470 A$=INKEY$:IF A$="" OR INSTR("123456",A$)=0 GOTO 470
490 IF A$="5" THEN AF$=DATE$:FL=10:TB=TB+FL
500 IF A$="6" THEN AF$=TIME$:FL=8:TB=TB+FL
510 LOCATE 24,1:PRINT STRING$(79,205);:LOCATE 25,1:PRINT STRING$(79,32);:LOCATE 25,1:PRINT "Use arrow keys to position cursor, then press <H>";
530 LOCATE 25,1:PRINT STRING$(79,32);:LOCATE 25,1
540 IF TY=1 OR TY=2 OR TY=4 THEN A$="How many characters long is this field? ":PRINT A$;:ROW=25:COLUMN=LEN(A$)+1:A1%=2:GOSUB 1320:FL=VAL(AN$):AF$=STRING$(FL,22)
550 IF TY=3 THEN A$="Enter your special format below.  Use \'s for input character positions:":LOCATE 24,1:PRINT A$;:ROW=25:COLUMN=1:A1%=80-FC:GOSUB 1320:AF$=AN$:LOCATE 24,1:PRINT STRING$(79,205);
560 IF TY=3 THEN FOR A=1 TO LEN(AF$):IF MID$(AF$,A,1)="\" THEN MID$(AF$,A,1)=CHR$(22)
580 IF FL=0 THEN LOCATE 25,1:PRINT STRING$(79,32);:LOCATE 25,1:PRINT "ERROR - Null fields not allowed. Use symbolic fields.  Press <C> to continue";:ELSE GOTO 600
630 IF TY=4 THEN LOCATE 25,1:A$="How many lines of calculations for this field? ":PRINT A$;:ROW=25:COLUMN=LEN(A$)+1:A1%=2:GOSUB 1320:CL=VAL(AN$):IF CL=0 GOTO 630 ELSE WRITE#1,CL
640 IF TY=4 THEN FOR A=1 TO CL:LOCATE 25,1:PRINT STRING$(79,32);:A$=" Enter calculation line #"+STR$(A)+" of"+STR$(CL)+" ":LOCATE 24,40-LEN(A$)/2:PRINT A$;:ROW=25:COLUMN=1:A1%=70:GOSUB 1320:CL$=AN$:WRITE#1,CL$:NEXT A
650 LOCATE 24,1:PRINT STRING$(79,205);:LOCATE 25,1:PRINT STRING$(79,32);
660 GOSUB 1160:IF TY=1 THEN LOCATE 25,1:PRINT STRING$(73,32);:LOCATE 25,1:A$="How many lines of edit checking for this field? ":PRINT A$;:ROW=25:COLUMN=LEN(A$)+1:A1%=2:GOSUB 1320:EL=VAL(AN$)
680 IF (TY=2 AND NF<>1) THEN LOCATE 25,1:PRINT STRING$(79,32);:LOCATE 25,1:A$="Null entry valid (Y/N)":PRINT A$;:ROW=25:COLUMN=LEN(A$)+2:A1%=1:GOSUB 1320:IF INSTR("YyNn",AN$)=0 GOTO 680 ELSE PRINT#1,AN$
690 IF TY=1 AND EL<>0 THEN FOR A=1 TO EL:A$=" Enter edit check line #"+STR$(A)+" of"+STR$(EL)+" ":LOCATE 24,40-(LEN(A$)/2):PRINT A$;:ROW=25:COLUMN=1:A1%=70:GOSUB 1320:EL$=AN$
700 IF TY=1 AND EL<>0 THEN GOSUB 1020:IF T=0 THEN WRITE#1,EL$:NEXT A:GOTO 730:ELSE LOCATE 25,1:PRINT STRING$(79,32);:LOCATE 25,1:PRINT "ERROR - illegal edit command! Press <C> to continue.";
720 IF TY=1 AND EL<>0 THEN A$=INKEY$:IF A$="c" OR A$="C" GOTO 660 ELSE GOTO 720
730 LOCATE 24,1:PRINT STRING$(79,205);:LOCATE 25,1:PRINT STRING$(79,32);
740 IF TY=1 OR TY=4 THEN LOCATE 25,1:A$="Do you wish to have a special format for printing the field (Y/N)? ":PRINT A$;:ROW=25:COLUMN=LEN(A$)+1:A1%=1:GOSUB 1320:SP$=AN$:IF SP$<>"Y" AND SP$<>"y" AND SP$<>"N" AND SP$<>"n" GOTO 740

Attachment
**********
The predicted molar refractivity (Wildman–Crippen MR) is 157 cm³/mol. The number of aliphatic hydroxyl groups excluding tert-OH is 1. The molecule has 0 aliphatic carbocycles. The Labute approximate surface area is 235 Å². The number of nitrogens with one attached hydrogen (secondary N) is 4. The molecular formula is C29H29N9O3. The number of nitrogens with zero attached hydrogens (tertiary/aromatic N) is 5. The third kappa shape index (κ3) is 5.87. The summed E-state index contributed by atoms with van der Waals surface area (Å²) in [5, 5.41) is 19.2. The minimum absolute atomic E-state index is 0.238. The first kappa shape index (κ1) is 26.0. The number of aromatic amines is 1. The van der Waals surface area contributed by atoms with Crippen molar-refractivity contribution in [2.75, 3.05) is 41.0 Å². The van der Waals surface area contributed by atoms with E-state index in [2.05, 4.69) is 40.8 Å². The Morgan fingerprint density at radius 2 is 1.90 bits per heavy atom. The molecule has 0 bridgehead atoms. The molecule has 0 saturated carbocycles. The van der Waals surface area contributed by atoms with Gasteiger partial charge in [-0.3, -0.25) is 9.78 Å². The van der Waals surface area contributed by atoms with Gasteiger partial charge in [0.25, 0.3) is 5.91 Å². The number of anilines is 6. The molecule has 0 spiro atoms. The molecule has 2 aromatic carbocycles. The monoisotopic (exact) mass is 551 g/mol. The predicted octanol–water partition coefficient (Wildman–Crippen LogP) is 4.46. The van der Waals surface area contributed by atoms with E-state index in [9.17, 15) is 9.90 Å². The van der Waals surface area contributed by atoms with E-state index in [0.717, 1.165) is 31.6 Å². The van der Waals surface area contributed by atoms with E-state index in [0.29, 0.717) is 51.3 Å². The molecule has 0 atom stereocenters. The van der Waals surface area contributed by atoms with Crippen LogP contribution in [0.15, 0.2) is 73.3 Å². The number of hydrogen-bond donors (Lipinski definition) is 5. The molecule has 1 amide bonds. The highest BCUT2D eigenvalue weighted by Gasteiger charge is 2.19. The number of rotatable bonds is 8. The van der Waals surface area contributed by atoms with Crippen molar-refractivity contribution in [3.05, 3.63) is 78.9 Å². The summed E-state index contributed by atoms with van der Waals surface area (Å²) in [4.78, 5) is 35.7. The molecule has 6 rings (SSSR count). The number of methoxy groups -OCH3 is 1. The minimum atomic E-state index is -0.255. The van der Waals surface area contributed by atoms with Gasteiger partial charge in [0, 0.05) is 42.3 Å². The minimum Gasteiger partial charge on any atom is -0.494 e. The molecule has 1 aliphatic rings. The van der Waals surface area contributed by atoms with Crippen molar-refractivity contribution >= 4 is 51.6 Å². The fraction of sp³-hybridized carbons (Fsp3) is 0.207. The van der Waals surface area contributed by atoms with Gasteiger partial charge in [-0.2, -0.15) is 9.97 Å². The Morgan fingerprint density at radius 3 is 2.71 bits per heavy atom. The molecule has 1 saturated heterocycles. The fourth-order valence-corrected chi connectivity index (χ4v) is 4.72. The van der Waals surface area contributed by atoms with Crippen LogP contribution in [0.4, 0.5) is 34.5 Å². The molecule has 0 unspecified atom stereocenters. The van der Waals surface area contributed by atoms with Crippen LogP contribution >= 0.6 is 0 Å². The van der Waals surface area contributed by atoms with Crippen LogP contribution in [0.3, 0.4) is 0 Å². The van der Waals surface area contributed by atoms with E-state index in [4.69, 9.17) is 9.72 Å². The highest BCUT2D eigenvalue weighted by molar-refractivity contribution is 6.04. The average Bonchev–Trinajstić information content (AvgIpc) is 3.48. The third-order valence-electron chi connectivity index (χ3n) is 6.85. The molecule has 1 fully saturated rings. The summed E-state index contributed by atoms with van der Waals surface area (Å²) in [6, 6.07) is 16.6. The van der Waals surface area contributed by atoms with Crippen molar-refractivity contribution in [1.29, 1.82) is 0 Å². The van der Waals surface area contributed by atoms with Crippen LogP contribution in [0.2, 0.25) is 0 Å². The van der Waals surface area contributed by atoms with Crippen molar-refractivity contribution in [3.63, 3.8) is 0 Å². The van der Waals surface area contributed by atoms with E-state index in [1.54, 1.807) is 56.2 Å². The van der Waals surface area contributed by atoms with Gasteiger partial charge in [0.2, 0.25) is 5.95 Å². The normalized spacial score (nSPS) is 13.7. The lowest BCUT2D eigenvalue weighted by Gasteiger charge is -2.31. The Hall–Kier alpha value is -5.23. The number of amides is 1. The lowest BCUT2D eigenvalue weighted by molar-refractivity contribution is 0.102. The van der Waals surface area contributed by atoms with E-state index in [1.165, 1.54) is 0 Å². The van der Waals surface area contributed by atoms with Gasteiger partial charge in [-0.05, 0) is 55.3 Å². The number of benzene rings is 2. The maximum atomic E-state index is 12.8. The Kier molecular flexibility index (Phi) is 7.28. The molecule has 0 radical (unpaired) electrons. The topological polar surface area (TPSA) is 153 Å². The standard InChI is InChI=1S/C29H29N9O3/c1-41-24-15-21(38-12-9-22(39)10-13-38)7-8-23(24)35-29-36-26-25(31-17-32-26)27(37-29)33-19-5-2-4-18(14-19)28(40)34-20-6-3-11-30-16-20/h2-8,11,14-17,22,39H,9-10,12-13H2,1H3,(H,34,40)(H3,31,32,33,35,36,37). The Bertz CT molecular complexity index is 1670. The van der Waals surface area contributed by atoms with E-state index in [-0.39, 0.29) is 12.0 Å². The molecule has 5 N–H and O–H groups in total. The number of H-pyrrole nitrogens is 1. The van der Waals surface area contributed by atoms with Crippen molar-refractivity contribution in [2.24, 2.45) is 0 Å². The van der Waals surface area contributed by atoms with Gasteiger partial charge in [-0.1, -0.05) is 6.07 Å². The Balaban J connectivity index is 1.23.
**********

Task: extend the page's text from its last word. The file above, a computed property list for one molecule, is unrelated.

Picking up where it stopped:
760 IF (TY=1 OR TY=4) AND (SP$="Y" OR SP$="y") THEN A$="Enter your printing format below. Use #'s for char. positions":LOCATE 24,40-LEN(A$)/2:PRINT A$;:LOCATE 25,1:PRINT STRING$(79,32);:ROW=25:COLUMN=1:A1%=FL:GOSUB 1320:SF$=AN$
770 LOCATE 24,1:PRINT STRING$(79,205);:IF (TY=1 OR TY=4) AND (SP$="y" OR SP$="Y") THEN AC=0:FOR A=1 TO LEN(SF$):IF MID$(SF$,A,1)="#" THEN AC=AC+1
780 IF (TY=1 OR TY=4) AND (SP$="Y" OR SP$="y") THEN NEXT A:IF AC>0  THEN WRITE#1,SF$:GOTO 810
790 IF (TY=1 OR TY=4) AND (SP$="Y" OR SP$="y") THEN LOCATE 24,1:PRINT STRING$(79,205);:LOCATE 25,1:PRINT STRING$(79,32);:LOCATE 25,1:PRINT "ERROR - null print field! Press <C> to continue.";
800 IF (TY=1 OR TY=4) AND (SP$="y" OR SP$="Y") THEN A$=INKEY$:IF A$="c" OR A$="C" THEN LOCATE 25,1:PRINT STRING$(79,32);:GOTO 740:ELSE GOTO 800
810 GOTO 230
820 R=23:C=40
840 DEF SEG = &H40:A=PEEK(&H17):B= A OR 32:POKE &H17,B
860 A$=INKEY$:IF A$="" GOTO 860
870 IF INSTR ("48621793Hh",A$)=0 GOTO 860
890 IF A$="4" THEN AR=0:AC=-1:GOTO 970
900 IF A$="8" THEN AR=-1:AC=0:GOTO 970
910 IF A$="6" THEN AR=0:AC=1:GOTO 970
920 IF A$="7" THEN AR=-R+1:AC=-C+1:GOTO 970
930 IF A$="9" THEN AR=-R+1:AC=73-C:GOTO 970
940 IF A$="3" THEN AR=23-R:AC=73-C:GOTO 970
950 IF A$="1" THEN AR=23-R:AC=-C+1:GOTO 970
960 AR=1:AC=0
1000 IF HOLD=32 THEN RETURN ELSE LOCATE 25,1:PRINT STRING$(79,32);:LOCATE 25,1:PRINT "ERROR - You are overwriting other screen information!  Press <C> to continue";
1010 A$=INKEY$:IF A$="C" OR A$="c" THEN LOCATE 25,1:PRINT STRING$(79,32);:GOTO 820 ELSE GOTO 1010
1020 REM *** check edits for syntax
1030 A$=LEFT$(EL$,1):IF A$="<" OR A$=">" OR A$="=" THEN T=0 ELSE T=1
1050 IF LEFT$(M$,1)<>"@" GOTO 1140
1070 Q$=RIGHT$(M$,LEN(M$)-1):AZ=LEN(Q$)
1080 A$="":T$="":FOR Z=1 TO AZ